The region comprises southern Mexico and the Yucatan peninsula, as well as Belize, Guatemala and parts of the Central American republics of Honduras, El Salvador, Nicaragua and Costa Rica. Geographical diversity defined the development and variety of the Mixe-Zoque linguistic groups that inhabited the area through the southern coastal plains of Chiapas and Guatemala, the Guatemalan highlands, the Petén jungle, and the calcareous plains of the Yucatan Peninsula. The study of antiquity in the Southeast has been carried out by dividing it into Highlands and Lowlands, as two differentiated areas where the particularities of the environment allowed the cultural development from 2000 BC until the European conquest.
The Preclassic (2000 BC-150 AD) shows shared cultural features between the inhabitants of the Southeast region and the rest of Mesoamerica, such as agriculture, hunting, fishing and the collection of fruit as forms of subsistence. There are indications that at an early stage the territory could have been divided into various independent political entities, and that, towards the end of this period, between the year 100 and the 250, certain elements appeared, which were to become characteristic of the Mayan culture, such as writing, the calendar, worship of stone monuments and architecture with Mayan vault roofs.
The first cities that were built present temples and palaces around patios or plazas, among which El Mirador, in Guatemala; Calakmul and Edzná, in Campeche; and, Aké and Dzibilchaltún, in Yucatán. In these places the influence of the Olmec culture on mounds and sculptural monuments has been observed.
The period of maximum splendor of the Mayan culture is located in the Classic, between 250 and 900. At this time, numerous city-states with a complex political organization and hierarchical social classes emerge, which allowed the perfecting of the calendar, numbering and writing. The Mayan cities, not only were urban concentrations, but they became centers of production of goods of first necessity and of luxury, as well as of diverse services, that were generated thanks to the control of the natural resources, the knowledge and the population.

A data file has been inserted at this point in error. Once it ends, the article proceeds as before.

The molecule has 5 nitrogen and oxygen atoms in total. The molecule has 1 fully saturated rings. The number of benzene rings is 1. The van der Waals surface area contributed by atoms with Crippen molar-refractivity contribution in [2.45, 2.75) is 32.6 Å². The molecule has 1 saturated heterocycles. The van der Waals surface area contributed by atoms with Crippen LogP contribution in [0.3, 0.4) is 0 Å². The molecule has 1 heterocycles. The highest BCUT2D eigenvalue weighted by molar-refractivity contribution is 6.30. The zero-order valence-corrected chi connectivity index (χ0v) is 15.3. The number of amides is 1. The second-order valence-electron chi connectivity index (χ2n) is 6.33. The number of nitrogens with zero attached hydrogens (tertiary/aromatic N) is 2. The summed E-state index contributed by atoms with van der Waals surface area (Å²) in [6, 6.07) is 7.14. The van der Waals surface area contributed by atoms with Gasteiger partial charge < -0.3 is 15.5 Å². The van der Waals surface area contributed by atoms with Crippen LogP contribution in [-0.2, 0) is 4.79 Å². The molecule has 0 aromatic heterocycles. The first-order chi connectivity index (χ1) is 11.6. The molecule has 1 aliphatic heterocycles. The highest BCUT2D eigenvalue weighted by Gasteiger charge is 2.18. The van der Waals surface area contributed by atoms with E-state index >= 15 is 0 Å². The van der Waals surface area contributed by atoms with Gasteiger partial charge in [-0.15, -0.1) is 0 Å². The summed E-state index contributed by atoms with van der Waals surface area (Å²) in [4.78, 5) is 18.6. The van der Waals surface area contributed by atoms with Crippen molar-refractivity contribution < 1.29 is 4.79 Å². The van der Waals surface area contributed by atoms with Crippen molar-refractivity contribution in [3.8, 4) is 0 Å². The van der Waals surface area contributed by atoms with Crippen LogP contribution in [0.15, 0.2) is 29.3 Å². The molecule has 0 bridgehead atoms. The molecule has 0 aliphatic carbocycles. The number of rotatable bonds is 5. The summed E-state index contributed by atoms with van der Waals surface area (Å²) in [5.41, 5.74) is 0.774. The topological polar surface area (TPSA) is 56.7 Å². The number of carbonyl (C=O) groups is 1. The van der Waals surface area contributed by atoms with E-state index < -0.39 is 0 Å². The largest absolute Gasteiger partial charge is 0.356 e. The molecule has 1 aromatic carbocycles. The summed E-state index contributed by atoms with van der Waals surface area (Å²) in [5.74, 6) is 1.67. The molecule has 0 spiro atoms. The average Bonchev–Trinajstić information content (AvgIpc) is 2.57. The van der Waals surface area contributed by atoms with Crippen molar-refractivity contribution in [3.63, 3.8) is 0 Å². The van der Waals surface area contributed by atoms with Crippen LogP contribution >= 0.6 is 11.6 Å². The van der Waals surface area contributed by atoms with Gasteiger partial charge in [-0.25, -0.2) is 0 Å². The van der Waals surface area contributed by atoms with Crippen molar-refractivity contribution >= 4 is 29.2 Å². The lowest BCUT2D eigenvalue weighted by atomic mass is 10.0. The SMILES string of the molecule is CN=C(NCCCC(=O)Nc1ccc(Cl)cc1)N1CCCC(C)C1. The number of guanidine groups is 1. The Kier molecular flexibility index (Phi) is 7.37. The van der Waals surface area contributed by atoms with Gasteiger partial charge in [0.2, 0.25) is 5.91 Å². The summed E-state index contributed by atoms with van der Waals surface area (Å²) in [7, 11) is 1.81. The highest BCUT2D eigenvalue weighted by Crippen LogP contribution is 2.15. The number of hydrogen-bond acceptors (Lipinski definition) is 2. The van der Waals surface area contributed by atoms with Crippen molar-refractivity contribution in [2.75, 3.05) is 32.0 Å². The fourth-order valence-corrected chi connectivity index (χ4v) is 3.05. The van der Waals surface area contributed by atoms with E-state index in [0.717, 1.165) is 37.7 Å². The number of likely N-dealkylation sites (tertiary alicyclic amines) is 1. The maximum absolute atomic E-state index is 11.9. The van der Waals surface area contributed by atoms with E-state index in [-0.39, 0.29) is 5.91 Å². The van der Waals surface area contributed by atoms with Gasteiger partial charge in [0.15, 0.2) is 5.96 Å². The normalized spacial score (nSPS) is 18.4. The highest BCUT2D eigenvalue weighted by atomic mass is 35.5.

In this way, during the Classic, it is possible to find regional capitals, such as Tikal, in the Guatemalan highlands, which competed with Calakmul, in the Petén, for more than a century. In the region of the Usumacinta basin, cities such as Yaxchilán, Palenque and Piedras Negras predominated, although the political, social and economic impulse of the region also allowed the development of other sites, such as Comalcalco, Pomoná, Toniná and Bonampak.
Like other regions of Mesoamerica, the Southeast received the influence of the city of Teotihuacán, and left evidence of this, for example, in the style of the buildings in Tikal, as well as in the architectural element of talud-tablero that is conserved in Dzibilchaltún.
During the late phase of the Classic, between 600 and 900, the consolidation of the power of regional capitals with large urban concentrations favored a war environment, coupled with the establishment of alliances between the group consisting of nobles, warriors and priests. At the same time, the routes and areas of commerce were strengthened, which led to the period of greatest cultural boom and scientific advances, for example in terms of the calculation of time, the use of zero and writing. The influence of the Petén Mayan culture extended to the Yucatan Peninsula, to places such as Cobá, Edzná and Oxkintok, which gave rise to a series of cultural variants that have been identified as the Rio Bec, Chenes and Puuc architectural styles.
The Terminal Classic was the scene of the disintegration of the political and economic centers, as well as contact and commercial exchange with sites on the Gulf Coast and other regions of Mesoamerica, such as El Tajín, Cacaxtla and Xochicalco. There is a greater fusion of Mesoamerican elements in centers such as Chichen Itzá, the Pucc de Uxmal, Kabah, Sayil and Oxkintok, the Chenes of Santa Rosa Xtampak and Edzná.
Several possible factors of decadence have been observed that would lead to the collapse of Mayan culture during the Postclassic in the Southeast (1000-1517), such as natural phenomena, the peasant uprising, the arrival of non-Mayan groups, for example, to Chichen Itza. The increase of the population would have generated a political disorganization and a warlike climate, that would remain until the arrival of the European conquerors.